Until fairly recently, it was only financial sector businesses with deep pockets that could utilise truly huge amounts of diverse data in real time.
Deploying streaming analytics and event processing technology, banks and other institutions are using complex algorithms and low latency messaging to take split-second decisions as they trade in the markets.
Now, however, a confluence of factors means the same technology is being adapted for use in very different sectors, such as telecoms, manufacturing or retail, where individual businesses generate masses of data.
One of the key dynamics has been the falling price of parallel processing chips, which has occurred just as their computational power has increased hugely, following Moore’s law about the doubling of transistors in integrated circuits every two years.
Similarly, the cost of memory has fallen markedly, so that it is no longer prohibitive for a business to place several terabytes of its data in RAM.
In simple terms, this means medium-sized business can now conduct tasks that were previously out of reach and required big farms of servers.
These new opportunities have led to a rapid change in attitudes towards in-memory computing, since it now takes a few hours to load and index huge amounts of data that would previously have taken days.
All kinds of data can now be stored and used in an entirely transient way that would have been inconceivable a few years ago when memory and processing power were so much more expensive.
Traditionally, companies were only able to analyse a limited amount of their internally-generated data in a timely fashion. Now, however, they potentially have access to enough capacity to draw it in from external sources, along with their own historical records that could go back decades and to submit it all to comparison and pattern matching.
Indeed, in-memory data management finally makes big data consumable when used in conjunction with the technologies that were formerly only cost-effective for stock market trading and high-performance banking operations.
Where breakthrough innovation is happening now is in combining this computational power and in-memory management with pattern-matching technology, using advanced time-based algorithms – creating a smart data layer.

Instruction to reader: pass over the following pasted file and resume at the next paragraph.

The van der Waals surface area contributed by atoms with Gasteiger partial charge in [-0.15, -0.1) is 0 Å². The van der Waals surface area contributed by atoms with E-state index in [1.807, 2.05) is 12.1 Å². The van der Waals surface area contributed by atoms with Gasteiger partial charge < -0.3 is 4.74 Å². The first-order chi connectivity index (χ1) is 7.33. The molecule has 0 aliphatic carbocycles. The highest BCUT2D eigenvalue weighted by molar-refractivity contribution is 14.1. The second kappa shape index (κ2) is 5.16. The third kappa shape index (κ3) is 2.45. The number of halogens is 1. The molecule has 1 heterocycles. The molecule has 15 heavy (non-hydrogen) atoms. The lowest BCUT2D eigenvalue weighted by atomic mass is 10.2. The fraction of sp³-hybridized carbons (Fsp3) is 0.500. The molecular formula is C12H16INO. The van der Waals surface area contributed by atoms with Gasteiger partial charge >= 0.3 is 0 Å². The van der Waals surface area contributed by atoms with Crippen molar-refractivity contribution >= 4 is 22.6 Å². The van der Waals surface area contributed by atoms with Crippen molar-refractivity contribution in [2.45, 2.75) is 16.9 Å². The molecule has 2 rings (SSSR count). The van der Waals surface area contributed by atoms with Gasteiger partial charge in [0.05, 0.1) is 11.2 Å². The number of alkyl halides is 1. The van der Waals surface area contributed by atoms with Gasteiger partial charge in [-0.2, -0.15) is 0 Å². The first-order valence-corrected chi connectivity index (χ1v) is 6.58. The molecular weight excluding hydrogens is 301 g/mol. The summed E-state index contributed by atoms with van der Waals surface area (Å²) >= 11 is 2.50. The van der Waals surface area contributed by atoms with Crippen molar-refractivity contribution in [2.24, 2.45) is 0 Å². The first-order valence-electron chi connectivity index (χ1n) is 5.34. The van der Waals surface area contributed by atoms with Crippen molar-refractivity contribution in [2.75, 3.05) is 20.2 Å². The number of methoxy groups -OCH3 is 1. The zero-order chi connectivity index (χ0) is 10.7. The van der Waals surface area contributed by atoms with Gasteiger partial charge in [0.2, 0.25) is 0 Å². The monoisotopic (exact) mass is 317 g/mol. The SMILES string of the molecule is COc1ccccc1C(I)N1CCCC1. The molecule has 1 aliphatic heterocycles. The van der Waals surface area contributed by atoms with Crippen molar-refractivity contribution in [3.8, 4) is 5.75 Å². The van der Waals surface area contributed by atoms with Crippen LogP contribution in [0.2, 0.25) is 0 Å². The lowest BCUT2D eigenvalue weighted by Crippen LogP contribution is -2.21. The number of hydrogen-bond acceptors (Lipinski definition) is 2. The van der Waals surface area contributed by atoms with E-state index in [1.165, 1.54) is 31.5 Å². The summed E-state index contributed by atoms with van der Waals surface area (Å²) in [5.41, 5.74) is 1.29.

A simple example of how this works is in the supermarket sector, where it is often said that if bananas are not sold within ten minutes, something is seriously amiss within a store.
Using smart data layer technology, it is possible to analyse the mass of till data to show that sales of bananas in a store are not currently matching the usual pattern. This then triggers a stock-take, using in-store sensors and then if necessary, an alert to the manager via his smart badge so that action can be taken to put sales of bananas back on track.
This is a straightforward example, but there are two further ways in which this technology is being used to bring major gains. One is in the creation of long-term business rules to govern processes, such as supply chain functions, manufacturing or complaint-handling.
In pharmaceuticals, for example, businesses are able to use this technology to track their supply chains and spot the gaps in handling when fakes may have been substituted or stock stolen, for example. They can also use it to flag up when consumption rates have changed.
Equally, by deploying smart data layer technology to monitor the information streaming from sensors, manufacturers of silicon wafers and high-grade copper wire have been able to lock in huge improvements and reduce waste. The technology ensures that processes are always operating optimally, by adapting to changing conditions in real time. For one wire manufacturer, waste has dropped tenfold, resulting in huge savings and a product of much higher quality.
The second area of application is much more transient, correlating for example, customer relationship management information, marketing and website data for short-lived campaigns of 24 hours. A retail company can load all the transactions from the last 12 hours and use it for a closely targeted flash marketing campaign, simply disposing of the data the following day.
The algorithms within the smart data layer can look at the data, including public sentiment from social media, to help drive a rapid, short-lived campaign in a particular location. This kind of assisted decision-making has led to campaigns that have lifted sales immediately.
The smart data layer is a technology whose time has come, created by the perfect conjunction of cheaper and more powerful processing and memory, along with the use of advanced time based algorithms.
However, if companies are to ensure they reap the benefits from these opportunities, they will need the data scientists to tailor the data, rules and algorithms to their precise needs. They also require access to substantial amounts of data and to the hardware on which this technology rests. Most of all they must have the expertise to integrate it all effectively.
Not only will it yield a huge return on investment, it is also capable of doing so in a few weeks, compared with the many months it might otherwise take an enterprise’s IT department with traditional methods.
Sourced from Matt Smith, Software AG